wanting to strike out on your own unique adventure.”  
—TY GAGNE
Author of Where You’ll Find Me: Risk, Decisions, and the Last Climb of Kate Matrosova and The Last Traverse: Tragedy and Resilience in the Winter Whites

“Those of us who breed horses and write of them hope to ride vicariously on the adventures to which we send them. So it’s doubly gratifying, as the breeders and initial trainers of a horse named Pepper, to see her adventures and those of her owner Jesse McNeil poetically narrated in a book named On the Hoof.
—DAN AADLAND
Author of Sketches from the Ranch and In Trace of TR


Watch the book trailer:

ON THE HOOF is available now from the TSB online bookstore, where shipping in the US is FREE.

CLICK HERE to download a free chapter or to order.

Trafalgar Square Books, the leading publisher of equestrian books and videos, is a small business based on a farm in rural Vermont.

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In her memoir DISTANT SKIES: AN AMERICAN JOURNEY ON HORSEBACK, a book reviewers rave is “uplifting, inspiring, poignant, and poetic,” Melissa Chapman shares the story of a remarkable journey she took when she was 23 years old—a young woman who had long dreamed of traveling solo across the United States on horseback, and who had the guts, and the faith, to go for it.

There are many ways her youthful adventure marked her life, and here Melissa shares with us one annual tradition that keeps her connected to all that transpired all those years ago.


We’ve all heard it’s not healthy to live in the past. But touching the past, re-visiting it, can stir our soul and remind us of lessons we learned and help us reconnect with things that are important to us.

Every May First, since 1982, I have traveled back over the beginning miles of my solo horseback journey of 39 years ago. 

The First of May has had significant meaning to me ever since my animals and I set out on our cross-country trek. When the very first anniversary of that departure rolled around, I had only been home a few months since the completion of the trip. I felt like a lost soul. I didn’t really know where I belonged. The nomadic, outdoor life had grown into more than a journey, it had become a way of life for me. I understood that riding and living outdoors and on the road was not something I could or should do forever, but it was not clear to me where to go from there. So, I did the one thing that always seemed to give me balance and clarity. I saddled up my horse Rainy, and with my dog Gypsy, rode to a spot I knew called Gregory’s Flat—a clearing off a trail with flat land along the creek—where we camped for the night. 

As time went on, I eventually adjusted and moved forward, as is usually the way. But that first anniversary ride and camp out steadied me. It reminded me that I always felt direction and solace around the animals and outdoors, and it was the furthering of the lessons I’d learned on our cross-country journey.

The following year, when May First came, I did the same thing, and again for several more years after that. It became my own tradition. I learned to surround myself with what I loved, and though my life eventually became far from wild or adventurous, I managed to keep one foot firmly planted in the world of nature.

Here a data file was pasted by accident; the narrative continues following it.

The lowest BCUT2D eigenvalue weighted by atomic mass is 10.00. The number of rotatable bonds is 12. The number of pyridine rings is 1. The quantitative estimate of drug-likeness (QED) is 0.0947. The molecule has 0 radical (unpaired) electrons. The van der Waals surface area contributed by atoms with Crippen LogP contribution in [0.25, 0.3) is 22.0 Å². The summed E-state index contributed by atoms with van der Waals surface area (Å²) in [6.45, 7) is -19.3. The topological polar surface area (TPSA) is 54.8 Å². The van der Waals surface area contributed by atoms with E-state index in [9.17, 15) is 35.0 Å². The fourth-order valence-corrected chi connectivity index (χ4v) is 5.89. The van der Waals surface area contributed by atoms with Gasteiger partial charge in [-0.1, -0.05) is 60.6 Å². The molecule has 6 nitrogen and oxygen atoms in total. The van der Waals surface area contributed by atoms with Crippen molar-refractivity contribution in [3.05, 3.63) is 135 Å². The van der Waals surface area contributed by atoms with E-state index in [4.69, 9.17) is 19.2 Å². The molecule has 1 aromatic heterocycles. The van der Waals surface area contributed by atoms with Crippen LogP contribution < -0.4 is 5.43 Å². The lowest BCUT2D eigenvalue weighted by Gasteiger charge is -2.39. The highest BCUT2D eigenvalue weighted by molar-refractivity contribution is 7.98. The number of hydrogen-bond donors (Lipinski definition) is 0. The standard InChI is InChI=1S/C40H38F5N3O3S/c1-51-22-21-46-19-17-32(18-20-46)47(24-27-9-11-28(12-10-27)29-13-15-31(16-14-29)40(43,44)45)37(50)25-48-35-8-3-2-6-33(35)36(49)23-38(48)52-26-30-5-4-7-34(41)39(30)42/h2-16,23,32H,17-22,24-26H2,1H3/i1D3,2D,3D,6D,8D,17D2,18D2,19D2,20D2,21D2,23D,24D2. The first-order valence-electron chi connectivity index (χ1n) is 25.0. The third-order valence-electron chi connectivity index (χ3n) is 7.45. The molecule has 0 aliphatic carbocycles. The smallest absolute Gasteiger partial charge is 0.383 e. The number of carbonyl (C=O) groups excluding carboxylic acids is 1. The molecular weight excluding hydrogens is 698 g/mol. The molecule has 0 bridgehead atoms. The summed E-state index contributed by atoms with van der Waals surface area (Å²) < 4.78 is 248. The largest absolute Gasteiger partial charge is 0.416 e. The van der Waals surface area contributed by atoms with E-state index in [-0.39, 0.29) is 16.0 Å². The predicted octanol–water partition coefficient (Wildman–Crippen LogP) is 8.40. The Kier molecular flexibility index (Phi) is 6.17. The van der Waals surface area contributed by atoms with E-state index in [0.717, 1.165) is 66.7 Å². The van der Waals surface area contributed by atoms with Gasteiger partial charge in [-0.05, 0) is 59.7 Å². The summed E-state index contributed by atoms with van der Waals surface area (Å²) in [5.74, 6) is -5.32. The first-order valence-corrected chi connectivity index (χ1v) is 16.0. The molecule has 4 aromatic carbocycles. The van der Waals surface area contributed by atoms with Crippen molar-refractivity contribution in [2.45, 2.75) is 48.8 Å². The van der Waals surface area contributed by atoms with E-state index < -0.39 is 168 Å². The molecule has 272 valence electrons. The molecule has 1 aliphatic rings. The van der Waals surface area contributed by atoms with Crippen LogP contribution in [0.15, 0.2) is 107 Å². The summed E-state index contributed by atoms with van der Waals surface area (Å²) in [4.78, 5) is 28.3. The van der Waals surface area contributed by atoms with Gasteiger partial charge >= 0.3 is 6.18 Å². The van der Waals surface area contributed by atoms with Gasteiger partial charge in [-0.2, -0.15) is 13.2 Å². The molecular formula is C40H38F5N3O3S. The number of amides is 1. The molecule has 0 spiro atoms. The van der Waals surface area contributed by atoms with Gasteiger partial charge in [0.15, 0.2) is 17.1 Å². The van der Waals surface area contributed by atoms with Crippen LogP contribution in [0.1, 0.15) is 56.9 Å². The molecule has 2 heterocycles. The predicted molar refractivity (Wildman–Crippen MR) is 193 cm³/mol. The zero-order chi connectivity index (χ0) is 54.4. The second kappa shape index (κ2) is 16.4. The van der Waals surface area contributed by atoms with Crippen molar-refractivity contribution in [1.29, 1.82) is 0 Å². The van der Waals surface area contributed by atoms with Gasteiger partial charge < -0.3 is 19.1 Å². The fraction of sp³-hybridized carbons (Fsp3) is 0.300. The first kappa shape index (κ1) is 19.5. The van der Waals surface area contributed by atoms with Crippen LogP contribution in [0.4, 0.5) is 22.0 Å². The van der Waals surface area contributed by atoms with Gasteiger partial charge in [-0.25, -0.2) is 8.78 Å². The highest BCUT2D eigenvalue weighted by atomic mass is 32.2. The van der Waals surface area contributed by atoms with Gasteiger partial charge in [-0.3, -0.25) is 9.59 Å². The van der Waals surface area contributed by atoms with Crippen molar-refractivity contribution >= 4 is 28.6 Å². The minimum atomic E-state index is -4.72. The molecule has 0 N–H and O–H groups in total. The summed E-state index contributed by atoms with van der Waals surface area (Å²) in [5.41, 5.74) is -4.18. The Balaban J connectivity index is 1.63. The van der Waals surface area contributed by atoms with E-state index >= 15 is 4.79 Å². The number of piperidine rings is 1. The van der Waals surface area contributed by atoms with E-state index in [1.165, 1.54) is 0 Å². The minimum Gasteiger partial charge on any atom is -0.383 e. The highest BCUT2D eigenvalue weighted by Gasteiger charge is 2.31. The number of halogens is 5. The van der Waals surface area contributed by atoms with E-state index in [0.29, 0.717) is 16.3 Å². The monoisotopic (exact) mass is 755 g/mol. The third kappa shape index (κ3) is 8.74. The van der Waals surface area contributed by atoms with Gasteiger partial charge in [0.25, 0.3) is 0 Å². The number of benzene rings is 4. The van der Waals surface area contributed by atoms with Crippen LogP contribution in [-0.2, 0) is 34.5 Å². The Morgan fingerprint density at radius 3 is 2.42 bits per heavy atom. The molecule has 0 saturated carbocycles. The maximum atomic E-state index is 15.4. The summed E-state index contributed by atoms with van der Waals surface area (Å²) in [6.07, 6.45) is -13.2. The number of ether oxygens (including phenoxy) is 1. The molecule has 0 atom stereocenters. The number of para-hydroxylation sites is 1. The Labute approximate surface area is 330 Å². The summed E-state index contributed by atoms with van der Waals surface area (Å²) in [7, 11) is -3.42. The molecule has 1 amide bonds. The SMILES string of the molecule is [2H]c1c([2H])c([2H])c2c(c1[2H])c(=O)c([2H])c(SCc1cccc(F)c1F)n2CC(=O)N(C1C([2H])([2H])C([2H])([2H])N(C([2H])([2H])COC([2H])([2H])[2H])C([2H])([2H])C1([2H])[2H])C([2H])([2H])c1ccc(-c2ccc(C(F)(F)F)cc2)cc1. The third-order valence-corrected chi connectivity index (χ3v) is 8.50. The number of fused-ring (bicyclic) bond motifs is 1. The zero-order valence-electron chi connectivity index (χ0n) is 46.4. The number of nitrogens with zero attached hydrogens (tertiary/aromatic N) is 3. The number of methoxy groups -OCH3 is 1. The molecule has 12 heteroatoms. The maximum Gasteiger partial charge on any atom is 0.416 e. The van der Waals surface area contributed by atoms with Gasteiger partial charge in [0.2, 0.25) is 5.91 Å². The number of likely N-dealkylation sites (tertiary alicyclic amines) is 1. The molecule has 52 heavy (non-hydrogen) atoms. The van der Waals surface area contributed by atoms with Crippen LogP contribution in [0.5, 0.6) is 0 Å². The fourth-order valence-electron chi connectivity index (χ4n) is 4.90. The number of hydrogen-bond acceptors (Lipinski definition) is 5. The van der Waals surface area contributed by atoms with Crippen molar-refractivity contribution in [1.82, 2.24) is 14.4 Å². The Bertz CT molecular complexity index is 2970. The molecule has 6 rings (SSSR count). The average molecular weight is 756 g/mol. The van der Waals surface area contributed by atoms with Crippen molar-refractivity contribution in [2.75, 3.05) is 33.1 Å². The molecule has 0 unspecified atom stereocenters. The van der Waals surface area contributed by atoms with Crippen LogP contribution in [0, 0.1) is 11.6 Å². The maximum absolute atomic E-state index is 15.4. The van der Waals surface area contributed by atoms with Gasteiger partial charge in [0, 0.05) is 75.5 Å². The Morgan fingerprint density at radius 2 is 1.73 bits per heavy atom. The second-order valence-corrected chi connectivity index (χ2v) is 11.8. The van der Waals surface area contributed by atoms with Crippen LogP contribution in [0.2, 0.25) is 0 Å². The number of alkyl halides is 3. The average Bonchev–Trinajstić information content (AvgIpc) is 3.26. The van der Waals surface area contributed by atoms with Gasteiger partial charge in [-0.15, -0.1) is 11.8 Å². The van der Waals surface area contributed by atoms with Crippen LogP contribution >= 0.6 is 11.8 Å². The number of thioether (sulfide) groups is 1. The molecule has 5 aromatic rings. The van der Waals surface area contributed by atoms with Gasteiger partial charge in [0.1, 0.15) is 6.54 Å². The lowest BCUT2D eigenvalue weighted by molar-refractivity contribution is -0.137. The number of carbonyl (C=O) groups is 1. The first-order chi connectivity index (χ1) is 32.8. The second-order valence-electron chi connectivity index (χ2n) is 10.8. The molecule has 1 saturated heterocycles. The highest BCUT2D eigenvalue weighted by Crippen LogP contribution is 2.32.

As time went on, I had a family and no longer took Rainy and camped on May First, though he and I would always ride out. The tradition grew and became a part of my life like a holiday or any other long-honored ritual. In recent years, when that date rolls around, I ride in the morning, then go for a drive. Sometimes I go as far as Amish country and meet with old friends I met on my journey. Often, I roam the back roads and hike at some of the places we rode and camped all those years ago. I pay close attention to what is around me and how it makes me feel.

What it makes me feel is connected. It reminds me how beautiful it is to spend an entire May day (or several) free and wandering. When I see the steep winding roads where I started my trip with Rainy and Gypsy all those years ago, I am reminded once again how incredible Rainy was, and how blessed we were on that journey.

This year, 2021, has been an extra special time to revisit these places, as that horseback adventure has come to the forefront of my life again with the release of my book, DISTANT SKIES: AN AMERICAN JOURNEY ON HORSEBACK. It was also a timely reminder for me. Because though the farms and back roads I visited did not disappoint with their beauty, this May First, at certain spots along the way a memory would come back to me, and many of those early day’s memories are about how hard the beginning of my trip was, what a difficult adjustment it was for me to walk away from “normal life” and put myself out on a limb, both physically and emotionally. It’s good to be reminded that beginnings are not always easy, even when you are doing something of your own choosing. Maybe even more so when it’s following a dream. Because you’ve followed that dream for a reason and sometimes the reason can seem difficult or out of reach. I started out on that long ago horse trip to find freedom and joy and to ride and to be outside. I had all that, and it was still difficult.